I am living in Switzerland, in the French part, after spending most of my life in South Carolina and Georgia. Things do not look economically impressive at all. Economic issues went MUCH more nicely in my US experience than here.

Prices are about 50% higher, including for food. Restaurants are maybe double the price. Just to give you some ideas:


  • A pound of hamburger meat: $8
  • The cheapest electric coffee maker you can find: $45
  • McDonalds value meal: $10

  • Shopping for housing is misery. You can do it in 3-4 weeks, minimum, if you accept the first apartment that will take you. If you have standards for where you live, expect to spend more time on it. This is a wild change from Atlanta, where you can drive to any residential area and find multiple apartments you can rent on the spot.

    You cannot do ANYTHING without a permit. You have to file papers to own a radio. You cannot give driving lessons without a permit.

    There is required insurance for everything. Arnold, that includes health care--it's private but mandatory. It also includes renting and owning a bicycle. That's right: you cannot legally pedal down the road unless your bike is insured.

    I'll give only two things on the flip side. First, everything IS available, only more costly and it takes longer to obtain. Second, once you have paperwork for something, the officials do not continue to hassle you.
    This second sounds like faint praise to me, though -- you operate smoothly, but only if you operate exactly in the standard way? How, then, do you start a company that is innovative in some way?

    Overall, the country strikes me as economically functional but nowhere near the agility of the United States. The ranking must be in some weird way. For example, I'm just a small fry--maybe they are talking about the perspective of mega-uber companies like Nestle?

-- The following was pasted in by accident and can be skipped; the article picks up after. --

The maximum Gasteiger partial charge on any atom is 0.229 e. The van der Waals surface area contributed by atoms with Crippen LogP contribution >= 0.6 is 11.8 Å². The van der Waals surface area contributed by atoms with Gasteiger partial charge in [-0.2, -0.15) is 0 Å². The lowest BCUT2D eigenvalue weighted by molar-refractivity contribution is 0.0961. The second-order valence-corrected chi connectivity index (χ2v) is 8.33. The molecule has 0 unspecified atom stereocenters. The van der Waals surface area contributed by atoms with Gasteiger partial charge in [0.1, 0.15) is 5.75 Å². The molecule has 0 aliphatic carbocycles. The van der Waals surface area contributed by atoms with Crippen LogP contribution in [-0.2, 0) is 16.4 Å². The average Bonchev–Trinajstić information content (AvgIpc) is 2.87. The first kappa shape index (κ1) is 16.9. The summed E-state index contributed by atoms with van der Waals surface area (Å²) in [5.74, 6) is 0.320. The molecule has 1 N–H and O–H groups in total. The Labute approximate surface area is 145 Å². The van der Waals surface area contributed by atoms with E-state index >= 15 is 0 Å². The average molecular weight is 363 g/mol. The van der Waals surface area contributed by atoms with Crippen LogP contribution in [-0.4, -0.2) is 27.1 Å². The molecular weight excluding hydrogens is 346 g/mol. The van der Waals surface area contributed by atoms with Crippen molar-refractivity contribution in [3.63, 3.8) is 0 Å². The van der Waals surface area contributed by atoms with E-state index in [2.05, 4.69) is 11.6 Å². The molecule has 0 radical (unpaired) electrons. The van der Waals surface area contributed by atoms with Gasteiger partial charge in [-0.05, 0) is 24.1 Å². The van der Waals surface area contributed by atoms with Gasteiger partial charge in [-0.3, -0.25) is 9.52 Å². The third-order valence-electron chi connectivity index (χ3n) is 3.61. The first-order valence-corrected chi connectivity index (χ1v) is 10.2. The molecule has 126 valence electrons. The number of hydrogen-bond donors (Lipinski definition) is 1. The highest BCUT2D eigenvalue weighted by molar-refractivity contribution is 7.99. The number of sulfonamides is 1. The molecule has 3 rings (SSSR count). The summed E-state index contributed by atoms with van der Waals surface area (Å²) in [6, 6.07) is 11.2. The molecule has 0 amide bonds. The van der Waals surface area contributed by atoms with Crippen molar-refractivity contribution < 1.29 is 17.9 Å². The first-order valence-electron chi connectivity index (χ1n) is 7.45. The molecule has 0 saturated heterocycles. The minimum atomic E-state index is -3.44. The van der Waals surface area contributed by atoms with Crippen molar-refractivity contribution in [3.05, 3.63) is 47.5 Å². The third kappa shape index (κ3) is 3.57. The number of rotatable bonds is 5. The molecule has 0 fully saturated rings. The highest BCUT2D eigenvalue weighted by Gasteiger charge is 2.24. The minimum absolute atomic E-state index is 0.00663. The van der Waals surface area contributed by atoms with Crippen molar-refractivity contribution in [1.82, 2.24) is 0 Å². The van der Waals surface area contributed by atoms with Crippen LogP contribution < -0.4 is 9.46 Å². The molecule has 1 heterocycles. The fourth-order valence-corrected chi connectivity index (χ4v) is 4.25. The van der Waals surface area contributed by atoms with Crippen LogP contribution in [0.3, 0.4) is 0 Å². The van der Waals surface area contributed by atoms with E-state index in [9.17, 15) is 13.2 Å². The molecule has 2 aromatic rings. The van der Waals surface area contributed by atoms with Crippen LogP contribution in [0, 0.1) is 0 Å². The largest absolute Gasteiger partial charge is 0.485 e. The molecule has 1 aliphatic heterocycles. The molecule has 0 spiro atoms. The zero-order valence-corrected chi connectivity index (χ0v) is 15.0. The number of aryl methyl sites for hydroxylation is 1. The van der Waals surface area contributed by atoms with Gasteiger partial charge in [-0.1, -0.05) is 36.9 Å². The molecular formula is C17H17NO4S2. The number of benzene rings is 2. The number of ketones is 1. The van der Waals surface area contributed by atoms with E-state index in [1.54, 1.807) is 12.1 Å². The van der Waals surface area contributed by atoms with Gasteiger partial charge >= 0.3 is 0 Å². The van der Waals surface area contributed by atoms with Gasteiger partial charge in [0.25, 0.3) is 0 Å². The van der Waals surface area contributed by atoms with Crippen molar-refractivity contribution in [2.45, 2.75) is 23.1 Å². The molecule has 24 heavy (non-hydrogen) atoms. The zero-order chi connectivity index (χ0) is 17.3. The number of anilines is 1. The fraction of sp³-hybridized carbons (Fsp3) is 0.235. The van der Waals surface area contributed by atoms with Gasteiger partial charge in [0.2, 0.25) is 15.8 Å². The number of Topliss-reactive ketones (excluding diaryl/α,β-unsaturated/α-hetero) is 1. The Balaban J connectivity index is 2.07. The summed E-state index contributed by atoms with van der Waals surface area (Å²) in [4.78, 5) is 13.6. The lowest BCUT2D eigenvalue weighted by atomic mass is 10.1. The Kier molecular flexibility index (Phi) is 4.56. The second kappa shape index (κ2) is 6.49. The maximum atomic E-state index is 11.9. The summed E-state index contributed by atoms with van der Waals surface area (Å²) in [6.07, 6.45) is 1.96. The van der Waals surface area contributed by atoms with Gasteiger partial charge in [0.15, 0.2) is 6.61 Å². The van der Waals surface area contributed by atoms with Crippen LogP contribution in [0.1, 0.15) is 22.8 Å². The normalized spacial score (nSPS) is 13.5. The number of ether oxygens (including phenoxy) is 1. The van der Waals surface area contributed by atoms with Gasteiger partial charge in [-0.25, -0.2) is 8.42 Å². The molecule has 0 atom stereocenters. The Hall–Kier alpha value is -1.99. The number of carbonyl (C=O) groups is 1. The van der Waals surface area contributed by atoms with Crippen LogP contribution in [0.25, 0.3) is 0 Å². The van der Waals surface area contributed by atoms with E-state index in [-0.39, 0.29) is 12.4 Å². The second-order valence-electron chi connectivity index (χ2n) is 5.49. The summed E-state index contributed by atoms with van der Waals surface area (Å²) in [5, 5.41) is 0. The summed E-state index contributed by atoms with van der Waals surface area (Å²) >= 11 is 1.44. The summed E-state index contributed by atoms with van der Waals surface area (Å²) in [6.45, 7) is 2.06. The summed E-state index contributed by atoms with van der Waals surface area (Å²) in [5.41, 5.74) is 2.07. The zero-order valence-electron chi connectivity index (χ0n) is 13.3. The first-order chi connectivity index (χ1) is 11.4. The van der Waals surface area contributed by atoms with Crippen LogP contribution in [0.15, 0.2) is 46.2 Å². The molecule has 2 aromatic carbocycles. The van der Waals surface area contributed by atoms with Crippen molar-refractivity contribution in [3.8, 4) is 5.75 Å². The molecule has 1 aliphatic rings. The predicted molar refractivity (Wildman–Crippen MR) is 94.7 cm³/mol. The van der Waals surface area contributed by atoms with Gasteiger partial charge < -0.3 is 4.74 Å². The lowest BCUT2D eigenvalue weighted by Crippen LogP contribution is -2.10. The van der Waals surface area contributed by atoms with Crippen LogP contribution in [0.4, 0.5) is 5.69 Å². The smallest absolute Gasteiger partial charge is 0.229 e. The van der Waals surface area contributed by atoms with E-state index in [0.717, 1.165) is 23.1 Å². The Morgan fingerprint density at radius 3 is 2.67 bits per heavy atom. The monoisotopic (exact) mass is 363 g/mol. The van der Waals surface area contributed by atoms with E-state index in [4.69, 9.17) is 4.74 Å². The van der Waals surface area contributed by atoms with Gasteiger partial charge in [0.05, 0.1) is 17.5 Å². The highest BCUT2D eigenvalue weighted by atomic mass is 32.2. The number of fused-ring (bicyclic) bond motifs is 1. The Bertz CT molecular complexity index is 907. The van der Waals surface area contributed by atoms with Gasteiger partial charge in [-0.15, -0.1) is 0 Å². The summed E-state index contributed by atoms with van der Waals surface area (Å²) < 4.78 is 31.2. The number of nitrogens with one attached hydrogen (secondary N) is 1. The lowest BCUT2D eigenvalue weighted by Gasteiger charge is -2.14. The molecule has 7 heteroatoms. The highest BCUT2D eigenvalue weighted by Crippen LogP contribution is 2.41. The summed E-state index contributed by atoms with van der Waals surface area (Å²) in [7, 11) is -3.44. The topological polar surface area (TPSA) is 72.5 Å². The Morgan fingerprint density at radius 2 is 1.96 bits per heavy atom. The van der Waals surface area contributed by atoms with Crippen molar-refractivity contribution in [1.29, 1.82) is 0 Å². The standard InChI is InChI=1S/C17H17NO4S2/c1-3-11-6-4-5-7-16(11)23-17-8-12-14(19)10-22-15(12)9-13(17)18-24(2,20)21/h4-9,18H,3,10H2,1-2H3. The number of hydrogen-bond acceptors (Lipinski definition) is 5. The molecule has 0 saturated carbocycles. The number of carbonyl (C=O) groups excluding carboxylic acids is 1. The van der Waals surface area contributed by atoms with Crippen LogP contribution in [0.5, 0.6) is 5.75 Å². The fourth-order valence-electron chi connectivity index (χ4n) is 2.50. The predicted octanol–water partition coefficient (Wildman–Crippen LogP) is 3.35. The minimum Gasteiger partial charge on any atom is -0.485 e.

Shayne writes:

    To: dearieme:

    Re: The source of the "Executive Summary"

    The Executive Summary was invented by the first researcher (circa, 2923 bc) who, after beavering away through months of extensive and thorough investigation of a problem and producing a 200 page tome documenting the results (details, as well as options/recommendations), realized that no one who had originally commissioned said document ever read it. Instead, the commissioners demanded a 10 minute presentation of the study.

    Additional historical information on the "Executive Summary":
    1.) The Executive Summary is always to be placed at the beginning of the document so as to spare the commissioners of the research from having to turn pages as well as read the document.
    2.) The Executive Summary should list significant findings as separate items, such that individual findings can be taken completely out of context of the full research and used as "talking points", "sound bites", etc. and used to support the individual agendas of the individual commissioners.
    3.) The Executive Summary should also be prefaced by a discussion of why the research was undertaken in the first place, generally offering high praise for the commissioners for having the insight to sponsor the effort.

    (Responders Note: "absurd" is a very harsh term to apply to such a valuable and historically significant concept as the Executive Summary.)